Meriam Yehya Ibrahim, a Sudanese woman once sentenced to death for marrying a Christian, has been freed.
You've surely heard of Meriam Yehya Ibrahim, a 27-year-old Sudanese woman who was sentenced to death for committing apostasy by marrying a Christian man.
Ibrahim, who says she has never been a Muslim, was recognized by the government as a Muslim because she was born to a Muslim father, and children must adopt the religion of their fathers by Sudanese law. Thus, when Ibrahim married a Christian man, she committed a crime in the eyes of the government by, in their view, converting from Islam to Christianity.
Thankfully, this morning, this human rights horror story has ended with the freedom of Ibrahim.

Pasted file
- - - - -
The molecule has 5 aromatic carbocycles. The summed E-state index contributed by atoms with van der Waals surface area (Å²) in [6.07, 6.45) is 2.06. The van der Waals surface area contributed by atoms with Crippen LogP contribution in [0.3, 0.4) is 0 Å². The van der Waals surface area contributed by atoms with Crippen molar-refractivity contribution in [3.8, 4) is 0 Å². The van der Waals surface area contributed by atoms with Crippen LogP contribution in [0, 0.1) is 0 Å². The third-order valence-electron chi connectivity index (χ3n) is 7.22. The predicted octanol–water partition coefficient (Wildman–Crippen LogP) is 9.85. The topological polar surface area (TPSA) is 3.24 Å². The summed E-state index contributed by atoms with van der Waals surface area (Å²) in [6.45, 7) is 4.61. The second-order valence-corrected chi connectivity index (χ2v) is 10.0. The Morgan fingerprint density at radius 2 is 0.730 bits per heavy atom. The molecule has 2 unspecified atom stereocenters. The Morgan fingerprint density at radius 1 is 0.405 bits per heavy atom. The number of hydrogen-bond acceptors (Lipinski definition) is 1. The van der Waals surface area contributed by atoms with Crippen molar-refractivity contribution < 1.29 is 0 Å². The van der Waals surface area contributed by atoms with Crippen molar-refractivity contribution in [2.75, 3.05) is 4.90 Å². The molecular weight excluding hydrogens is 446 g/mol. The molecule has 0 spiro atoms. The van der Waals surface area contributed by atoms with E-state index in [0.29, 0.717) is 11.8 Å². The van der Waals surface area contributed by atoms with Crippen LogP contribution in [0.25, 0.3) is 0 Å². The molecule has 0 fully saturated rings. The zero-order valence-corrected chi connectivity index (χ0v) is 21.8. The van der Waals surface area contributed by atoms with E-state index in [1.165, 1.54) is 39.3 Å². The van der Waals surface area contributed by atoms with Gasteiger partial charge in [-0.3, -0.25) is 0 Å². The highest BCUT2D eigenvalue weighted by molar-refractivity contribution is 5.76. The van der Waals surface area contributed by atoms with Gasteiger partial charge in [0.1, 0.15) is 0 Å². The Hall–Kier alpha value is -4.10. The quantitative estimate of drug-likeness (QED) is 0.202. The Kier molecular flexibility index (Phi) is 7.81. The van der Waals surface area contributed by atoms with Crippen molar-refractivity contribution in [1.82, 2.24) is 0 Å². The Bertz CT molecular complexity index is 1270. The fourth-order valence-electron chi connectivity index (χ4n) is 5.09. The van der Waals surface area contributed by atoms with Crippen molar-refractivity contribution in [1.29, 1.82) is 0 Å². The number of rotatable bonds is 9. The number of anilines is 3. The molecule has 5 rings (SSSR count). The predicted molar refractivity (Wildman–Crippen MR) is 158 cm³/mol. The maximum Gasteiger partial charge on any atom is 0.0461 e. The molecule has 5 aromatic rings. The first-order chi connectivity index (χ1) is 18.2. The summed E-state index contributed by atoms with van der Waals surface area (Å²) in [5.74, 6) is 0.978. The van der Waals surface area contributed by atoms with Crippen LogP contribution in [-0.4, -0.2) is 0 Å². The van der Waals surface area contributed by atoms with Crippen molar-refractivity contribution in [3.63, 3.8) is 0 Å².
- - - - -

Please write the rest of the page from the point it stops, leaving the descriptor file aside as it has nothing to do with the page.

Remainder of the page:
There is some debate about whether this is, or is not, apostasy according to Sudanese (and Islamic) law. This came into play becuase of the legal case—she was more likely to be released if it was not apostacy.
Yet, that misses a key question: why was this able to happen in the first place? Why was a Sudanese woman able to be jailed and sentenced to death for converting to a different faith, however it is legally described? Further, why does this happen so often?
Well, it would be naive to think that this is not related to Islam, apostasy, and religious persecution.
The Prevalence of Restriction
The subject of religion throughout the world is certainly a touchy one. In Western context, there are three things you don't talk about: politics, religion, and money. Yet, times like these require us to poke the hornet's nest and look at two of the three: politics and religion.
In some countries, particularly those with Muslim governments, religious freedom is drastically restricted. The fact of the matter is, however, that people of different faiths are living in proximity more than ever—globalization ...
Read Source: Meriam Yehya Ibrahim and The Right to Convert